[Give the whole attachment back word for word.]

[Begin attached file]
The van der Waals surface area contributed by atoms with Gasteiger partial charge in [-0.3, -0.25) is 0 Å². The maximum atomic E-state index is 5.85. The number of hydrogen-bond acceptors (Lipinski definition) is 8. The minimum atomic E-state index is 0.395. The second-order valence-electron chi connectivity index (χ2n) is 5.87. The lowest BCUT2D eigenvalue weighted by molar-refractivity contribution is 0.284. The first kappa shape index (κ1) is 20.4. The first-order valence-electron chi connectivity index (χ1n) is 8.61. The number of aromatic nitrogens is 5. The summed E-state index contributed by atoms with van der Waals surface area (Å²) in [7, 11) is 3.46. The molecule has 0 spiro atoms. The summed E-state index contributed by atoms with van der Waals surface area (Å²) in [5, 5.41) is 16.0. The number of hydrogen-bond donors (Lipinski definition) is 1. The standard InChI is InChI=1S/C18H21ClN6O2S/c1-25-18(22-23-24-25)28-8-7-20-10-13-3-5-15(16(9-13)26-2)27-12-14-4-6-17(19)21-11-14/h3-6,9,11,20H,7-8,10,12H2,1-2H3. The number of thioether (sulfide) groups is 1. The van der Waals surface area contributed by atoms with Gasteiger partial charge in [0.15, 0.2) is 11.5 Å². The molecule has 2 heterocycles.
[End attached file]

The van der Waals surface area contributed by atoms with Gasteiger partial charge in [-0.3, -0.25) is 0 Å². The maximum atomic E-state index is 5.85. The number of hydrogen-bond acceptors (Lipinski definition) is 8. The minimum atomic E-state index is 0.395. The second-order valence-electron chi connectivity index (χ2n) is 5.87. The lowest BCUT2D eigenvalue weighted by molar-refractivity contribution is 0.284. The first kappa shape index (κ1) is 20.4. The first-order valence-electron chi connectivity index (χ1n) is 8.61. The number of aromatic nitrogens is 5. The summed E-state index contributed by atoms with van der Waals surface area (Å²) in [7, 11) is 3.46. The molecule has 0 spiro atoms. The summed E-state index contributed by atoms with van der Waals surface area (Å²) in [5, 5.41) is 16.0. The number of hydrogen-bond donors (Lipinski definition) is 1. The standard InChI is InChI=1S/C18H21ClN6O2S/c1-25-18(22-23-24-25)28-8-7-20-10-13-3-5-15(16(9-13)26-2)27-12-14-4-6-17(19)21-11-14/h3-6,9,11,20H,7-8,10,12H2,1-2H3. The number of thioether (sulfide) groups is 1. The van der Waals surface area contributed by atoms with Gasteiger partial charge in [0.15, 0.2) is 11.5 Å². The molecule has 2 heterocycles.